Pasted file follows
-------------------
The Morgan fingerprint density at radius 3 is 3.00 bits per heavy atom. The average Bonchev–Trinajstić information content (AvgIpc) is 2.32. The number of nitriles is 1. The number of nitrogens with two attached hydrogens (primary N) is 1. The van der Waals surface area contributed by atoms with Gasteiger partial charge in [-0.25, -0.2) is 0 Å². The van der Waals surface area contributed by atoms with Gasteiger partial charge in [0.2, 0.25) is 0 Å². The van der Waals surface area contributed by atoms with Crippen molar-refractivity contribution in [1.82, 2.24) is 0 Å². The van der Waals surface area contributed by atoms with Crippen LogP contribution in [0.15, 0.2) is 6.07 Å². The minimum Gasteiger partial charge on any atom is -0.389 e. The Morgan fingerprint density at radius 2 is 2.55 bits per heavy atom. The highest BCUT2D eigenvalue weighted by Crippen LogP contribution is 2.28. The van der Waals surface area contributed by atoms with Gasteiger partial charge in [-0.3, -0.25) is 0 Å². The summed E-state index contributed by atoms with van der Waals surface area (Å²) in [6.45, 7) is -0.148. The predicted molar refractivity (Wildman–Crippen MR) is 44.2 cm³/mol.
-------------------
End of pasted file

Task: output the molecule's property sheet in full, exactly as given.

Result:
The Morgan fingerprint density at radius 3 is 3.00 bits per heavy atom. The average Bonchev–Trinajstić information content (AvgIpc) is 2.32. The number of nitriles is 1. The number of nitrogens with two attached hydrogens (primary N) is 1. The van der Waals surface area contributed by atoms with Gasteiger partial charge in [-0.25, -0.2) is 0 Å². The van der Waals surface area contributed by atoms with Gasteiger partial charge in [0.2, 0.25) is 0 Å². The van der Waals surface area contributed by atoms with Crippen molar-refractivity contribution in [1.82, 2.24) is 0 Å². The van der Waals surface area contributed by atoms with Crippen LogP contribution in [0.15, 0.2) is 6.07 Å². The minimum Gasteiger partial charge on any atom is -0.389 e. The Morgan fingerprint density at radius 2 is 2.55 bits per heavy atom. The highest BCUT2D eigenvalue weighted by Crippen LogP contribution is 2.28. The van der Waals surface area contributed by atoms with Gasteiger partial charge in [-0.3, -0.25) is 0 Å². The summed E-state index contributed by atoms with van der Waals surface area (Å²) in [6.45, 7) is -0.148. The predicted molar refractivity (Wildman–Crippen MR) is 44.2 cm³/mol.